Everton reached the Carabao Cup quarter-final with a 3-0 win over Burnley.
James Tarkowski broke the deadlock by combining with Dwight McNeil to power home a looping header against their former club in the 13th minute.
The Blues doubled their lead in the second half when Dominic Calvert-Lewin knocked down McNeil’s corner for Amadou Onana to score from close-range.
Ashley Young added a third in stoppage time as produced a deft finish inside the penalty area to meet substitute Beto’s surging run and cross at the byline.
Sean Dyche’s side now face another home tie with Fulham in the last eight.
Here were the key talking points from Goodison Park:
Burnley undone by Dyche’s secret weapon
The reunion with Burnley was always likely to set the tone for this encounter.
Sean Dyche spent the best part of a decade at Turf Moor’s helm while Dwight McNeil and James Tarkowski’s respective careers took flight with the visitors.
Impartial observers could be forgiven for believing the trio departed in bad blood after McNeil was booed mercilessly by his former fans from the outset.
But the winger responded in kind as Everton opened the scoring early on.
McNeil and Tarkowski had previously combined to hand Dyche a flying start to his tenure with a goal made in Lancashire for last season’s win over Arsenal.
They also repeated the trick to give their side the lead in September’s long-awaited maiden Premier League victory of the season against Bournemouth.
A follow-up arrived after just 13 minutes on Wednesday, when McNeil sent in a teasing cross for his former Clarets’ cohort to meet with a looping header.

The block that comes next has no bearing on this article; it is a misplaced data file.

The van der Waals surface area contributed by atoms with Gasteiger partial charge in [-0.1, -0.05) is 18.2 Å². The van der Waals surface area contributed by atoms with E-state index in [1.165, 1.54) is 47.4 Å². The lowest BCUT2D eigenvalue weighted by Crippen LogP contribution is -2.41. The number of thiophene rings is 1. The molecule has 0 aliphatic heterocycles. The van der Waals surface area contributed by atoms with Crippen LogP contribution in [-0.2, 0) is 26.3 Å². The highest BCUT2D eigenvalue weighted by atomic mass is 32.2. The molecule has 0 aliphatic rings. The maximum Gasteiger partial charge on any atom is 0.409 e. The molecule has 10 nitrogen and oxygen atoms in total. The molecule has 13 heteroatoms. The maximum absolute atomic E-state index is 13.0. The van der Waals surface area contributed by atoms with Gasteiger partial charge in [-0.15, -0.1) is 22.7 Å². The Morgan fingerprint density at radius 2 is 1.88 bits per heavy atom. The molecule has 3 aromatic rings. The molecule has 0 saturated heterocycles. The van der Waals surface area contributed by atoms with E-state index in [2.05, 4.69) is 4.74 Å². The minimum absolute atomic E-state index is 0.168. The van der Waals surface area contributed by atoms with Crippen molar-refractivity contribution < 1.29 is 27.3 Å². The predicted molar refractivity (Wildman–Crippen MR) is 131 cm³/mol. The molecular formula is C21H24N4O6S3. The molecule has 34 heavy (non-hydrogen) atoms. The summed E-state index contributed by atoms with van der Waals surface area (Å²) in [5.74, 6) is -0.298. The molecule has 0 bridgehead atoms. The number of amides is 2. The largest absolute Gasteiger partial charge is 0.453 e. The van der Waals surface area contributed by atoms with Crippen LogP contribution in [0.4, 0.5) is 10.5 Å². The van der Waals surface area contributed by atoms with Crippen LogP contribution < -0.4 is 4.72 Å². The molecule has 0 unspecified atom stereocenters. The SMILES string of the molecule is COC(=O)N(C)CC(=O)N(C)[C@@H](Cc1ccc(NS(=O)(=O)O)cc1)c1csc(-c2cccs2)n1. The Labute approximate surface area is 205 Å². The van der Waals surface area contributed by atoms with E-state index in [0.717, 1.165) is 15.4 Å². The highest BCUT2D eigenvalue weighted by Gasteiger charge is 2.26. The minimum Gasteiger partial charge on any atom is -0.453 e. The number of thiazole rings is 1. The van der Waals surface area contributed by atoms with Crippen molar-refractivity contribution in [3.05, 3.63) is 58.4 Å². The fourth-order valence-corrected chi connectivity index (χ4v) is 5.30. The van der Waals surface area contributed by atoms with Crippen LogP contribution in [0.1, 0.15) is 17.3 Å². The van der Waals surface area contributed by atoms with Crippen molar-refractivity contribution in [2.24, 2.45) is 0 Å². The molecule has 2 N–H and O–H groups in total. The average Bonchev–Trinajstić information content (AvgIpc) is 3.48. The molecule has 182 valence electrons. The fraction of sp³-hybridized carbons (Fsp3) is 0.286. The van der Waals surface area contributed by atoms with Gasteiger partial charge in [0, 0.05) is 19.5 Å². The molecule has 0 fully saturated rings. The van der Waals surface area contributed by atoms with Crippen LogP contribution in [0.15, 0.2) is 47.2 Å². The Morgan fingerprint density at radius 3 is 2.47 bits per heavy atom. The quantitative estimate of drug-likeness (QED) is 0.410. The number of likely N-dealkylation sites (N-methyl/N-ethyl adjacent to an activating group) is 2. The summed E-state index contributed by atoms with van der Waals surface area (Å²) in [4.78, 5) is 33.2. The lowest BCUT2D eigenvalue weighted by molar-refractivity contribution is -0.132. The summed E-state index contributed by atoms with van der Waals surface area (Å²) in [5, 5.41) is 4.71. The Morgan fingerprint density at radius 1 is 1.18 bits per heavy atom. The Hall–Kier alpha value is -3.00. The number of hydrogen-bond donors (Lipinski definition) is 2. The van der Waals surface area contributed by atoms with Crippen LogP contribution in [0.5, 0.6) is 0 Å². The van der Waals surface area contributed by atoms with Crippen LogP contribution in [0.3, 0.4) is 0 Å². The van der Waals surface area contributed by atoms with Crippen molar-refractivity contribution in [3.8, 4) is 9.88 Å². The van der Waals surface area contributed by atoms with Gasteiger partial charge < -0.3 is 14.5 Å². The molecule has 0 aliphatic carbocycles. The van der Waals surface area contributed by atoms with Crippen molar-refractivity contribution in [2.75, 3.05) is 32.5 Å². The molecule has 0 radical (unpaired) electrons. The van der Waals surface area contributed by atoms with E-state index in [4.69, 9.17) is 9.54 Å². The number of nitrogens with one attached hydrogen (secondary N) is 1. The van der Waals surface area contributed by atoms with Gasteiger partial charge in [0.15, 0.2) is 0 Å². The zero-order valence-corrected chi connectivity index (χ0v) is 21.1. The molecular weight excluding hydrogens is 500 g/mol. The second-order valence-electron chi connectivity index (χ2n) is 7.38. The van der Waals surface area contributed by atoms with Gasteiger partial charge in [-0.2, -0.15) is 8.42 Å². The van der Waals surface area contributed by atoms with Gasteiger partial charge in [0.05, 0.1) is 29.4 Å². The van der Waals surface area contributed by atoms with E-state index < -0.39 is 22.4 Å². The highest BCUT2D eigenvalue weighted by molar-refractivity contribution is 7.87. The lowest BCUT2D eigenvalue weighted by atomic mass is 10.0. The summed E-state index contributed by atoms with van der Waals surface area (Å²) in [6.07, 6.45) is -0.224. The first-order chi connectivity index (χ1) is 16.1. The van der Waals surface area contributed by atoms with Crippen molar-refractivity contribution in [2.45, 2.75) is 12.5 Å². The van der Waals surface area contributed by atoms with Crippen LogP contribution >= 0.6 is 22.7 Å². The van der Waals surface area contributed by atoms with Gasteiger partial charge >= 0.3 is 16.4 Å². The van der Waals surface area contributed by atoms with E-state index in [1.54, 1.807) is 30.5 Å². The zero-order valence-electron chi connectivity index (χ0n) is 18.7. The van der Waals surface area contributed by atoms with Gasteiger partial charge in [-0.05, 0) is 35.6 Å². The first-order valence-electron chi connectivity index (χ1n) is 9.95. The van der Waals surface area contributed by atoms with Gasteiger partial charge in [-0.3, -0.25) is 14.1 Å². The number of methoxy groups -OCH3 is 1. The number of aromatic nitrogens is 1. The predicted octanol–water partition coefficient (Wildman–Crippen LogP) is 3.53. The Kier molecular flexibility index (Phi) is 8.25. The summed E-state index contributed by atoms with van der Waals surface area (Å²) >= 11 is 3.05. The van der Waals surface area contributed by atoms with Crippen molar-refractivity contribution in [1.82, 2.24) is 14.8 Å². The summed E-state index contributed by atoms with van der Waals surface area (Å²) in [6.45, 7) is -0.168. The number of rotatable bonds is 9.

McNeil and Tarkowski’s axis is fast becoming Everton’s secret weapon and their former club were simply its latest victims beneath the Goodison lights.
Goodison strikes the right note
A poignant evening had been anticipated following Bill Kenwright’s passing.
Whatever the debates over the late chairman’s legacy, the death of a lifelong Evertonian deserved a fitting send-off before the club’s latest home game.
The Grand Old Lady struck the right note with a warm applause to celebrate Kenwright’s life as his family and Joe Royle lay floral tributes on the pitch.
Farhad Moshiri helped mark the occasion by ending a two-year hiatus from attending matches at Goodison to pay tribute to his late boardroom ally.
The majority shareholder’s last appearance here was for a dismal 5-2 loss to Watford in October 2021, some 35 home games and two managers ago.
Moshiri’s return to the directors’ box also marked a first public endorsement of Dyche on home soil by the club’s senior leadership since he took the reins.
Accompanied by prospective new owners 777 Partners, this rare visit may prove to be the British-Iranian billionaire’s last to the blue half of Merseyside.
Blues dare to dream of Wembley
Near the end of this comfortable win, the Gwladys Street set out its stall.
The terrace repertoire had followed a steady theme for most of the game, with a whole-hearted rendition of ‘Spirit of the Blues’ a second-half highlight.
But one stood out above all others as the semi-ritual chants of ‘We’re going to Wembley’ rang out minutes before Ashley Young racked up Everton’s third.
Showpiece appearances in the Carabao Cup have proved elusive in modern times, with Gordon Lee’s perennial nearly men of 1977 still sole achievers.
David Moyes and Roberto Martinez went closest by reaching the semi-final stage, agonisingly so in the latter’s case, yet it continued to carry limitations.
With Manchester United and Arsenal joining an already-deposed Manchester City in exiting the competition early, however, those chances have increased.
Another favourable home tie in the last-eight against Fulham on the run-up to Christmas enhances the prospect of Dyche’s side going one step beyond.
If they can overcome that challenge and earn another favourable draw in the next round, the Street End’s prophecy might finally come to fruition.